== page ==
So, useful? I’ll try to work up some education related examples. (If you have any ideas for some, or have already identified and/or demonstrated some, please let me know via the comments.)

On Not Faffing Around With Jupyter Notebook Docker Container Auth Tokens

Mark this post as deprecated… There already exists an easy way of setting the token when starting one of the Jupyter notebook Docker containers: -e JUPYTER_TOKEN="easy; it's already there". In fact, things are even easier if you export JUPYTER_TOKEN='easy' in the local environment, and then start the container with docker run --rm -d --name democontainer -p 9999:8888 -e JUPYTER_TOKEN jupyter/base-notebook (which is equivalent to -e JUPYTER_TOKEN=$JUPYTER_TOKEN). You can then autolaunch into the notebook with open "http://localhost:9999?token=${JUPYTER_TOKEN}". H/t @minrk for that…

[UPDATE: an exercise in reinventing the wheel… This is why I should really do something else with my life…]

I know they’re there for good reason, but starting the official Jupyter containers requires that you enter a token created when you launch the container, which means you need to check the docker logs…

In terms of usability, this is a bit of a faff. For example, the example URL is not necessarily the correct one (it specifies the port the notebook is running on inside the container rather than the exposed port you have mapped it to.

If you start the container with a -d flag, you don’t see the token (something that looks like the token is printed out but it’s not the token, it’s docker created…). However, you can see the log stream containing the token using Kitematic.

If you go directly to the notebook page without the token argument, you’ll need to login with it, or with a default password (which is not set in the official Jupyter Docker images).

To provide continued authenticated access, you also have the opportunity at the bottom of that screen to swap the token for a new password (this is via the c.NotebookApp.allow_password_change setting which by default is set to True):

I think the difference between default token and password is that in the config file, if you specify a token via the c.NotebookApp.token argument, you do so in plain text, whereas the c.NotebookApp.password  setting takes an MD5 hashed value. If you set c.NotebookApp.token='', you can get in without a token. For a full set of config settings, see the Jupyter notebook config file and command line options.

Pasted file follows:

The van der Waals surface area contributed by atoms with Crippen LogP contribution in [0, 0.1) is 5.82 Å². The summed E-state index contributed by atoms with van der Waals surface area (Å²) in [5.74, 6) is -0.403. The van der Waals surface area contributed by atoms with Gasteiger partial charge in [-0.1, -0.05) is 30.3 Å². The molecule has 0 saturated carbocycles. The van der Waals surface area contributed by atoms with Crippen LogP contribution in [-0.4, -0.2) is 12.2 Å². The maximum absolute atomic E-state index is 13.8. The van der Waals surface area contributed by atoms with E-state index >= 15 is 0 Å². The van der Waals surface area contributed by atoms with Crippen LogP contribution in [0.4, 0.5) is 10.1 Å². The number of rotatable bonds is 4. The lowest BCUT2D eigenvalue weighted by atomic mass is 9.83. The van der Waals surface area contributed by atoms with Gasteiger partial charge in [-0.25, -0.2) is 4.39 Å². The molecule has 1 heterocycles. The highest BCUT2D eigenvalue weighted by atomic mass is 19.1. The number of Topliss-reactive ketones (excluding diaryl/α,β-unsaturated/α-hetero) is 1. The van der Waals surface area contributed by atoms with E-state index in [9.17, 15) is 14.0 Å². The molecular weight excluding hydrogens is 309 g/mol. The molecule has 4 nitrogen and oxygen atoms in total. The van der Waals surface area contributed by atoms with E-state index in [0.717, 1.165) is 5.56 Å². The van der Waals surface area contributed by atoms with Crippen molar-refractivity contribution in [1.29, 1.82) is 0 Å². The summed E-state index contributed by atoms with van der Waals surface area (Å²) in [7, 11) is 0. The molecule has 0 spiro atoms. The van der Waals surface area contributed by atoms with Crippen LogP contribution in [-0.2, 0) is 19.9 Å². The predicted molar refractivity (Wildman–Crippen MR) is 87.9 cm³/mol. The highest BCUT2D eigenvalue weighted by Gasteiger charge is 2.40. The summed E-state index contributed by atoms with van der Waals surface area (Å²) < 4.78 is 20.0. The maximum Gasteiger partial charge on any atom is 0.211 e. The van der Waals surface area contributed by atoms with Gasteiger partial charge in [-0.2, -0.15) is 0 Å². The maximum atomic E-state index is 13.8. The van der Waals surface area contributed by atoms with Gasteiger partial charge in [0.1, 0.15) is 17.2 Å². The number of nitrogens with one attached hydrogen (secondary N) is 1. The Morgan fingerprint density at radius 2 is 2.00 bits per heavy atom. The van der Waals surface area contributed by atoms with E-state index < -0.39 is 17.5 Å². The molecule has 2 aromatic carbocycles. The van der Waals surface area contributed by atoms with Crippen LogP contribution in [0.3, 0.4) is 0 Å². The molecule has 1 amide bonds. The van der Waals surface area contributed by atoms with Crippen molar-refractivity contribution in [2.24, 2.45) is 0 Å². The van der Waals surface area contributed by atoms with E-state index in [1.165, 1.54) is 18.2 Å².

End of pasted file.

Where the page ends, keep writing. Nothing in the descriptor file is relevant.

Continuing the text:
So, can we balance the need for a small amount security without going to the extreme of disabling auth altogether?

Here’s a Dockerfile I’ve just popped together that allows you to build a variant of the official containers with support for tokenless or predefined token access:

#Dockerfile
FROM jupyter/minimal-notebook

#Configure container to support easier access
ARG TOKEN=-1
RUN mkdir -p $HOME/.jupyter/
RUN if [ $TOKEN!=-1 ]; then echo "c.NotebookApp.token='$TOKEN'" >> $HOME/.jupyter/jupyter_notebook_config.py; fi

We can then build variations on a theme as follows by running the following build commands in the same directory as the Dockerfile:

# Automatically generated token (default behaviour)
docker build -t psychemedia/quicknotebook .

# Tokenless access (no auth)
docker build -t psychemedia/quicknotebook --build-arg TOKEN='' .

# Specified one time token (set your own plain text one time token)
docker build -t psychemedia/quicknotebook --build-arg TOKEN='letmein' .

And some more handy administrative commands, just for the record: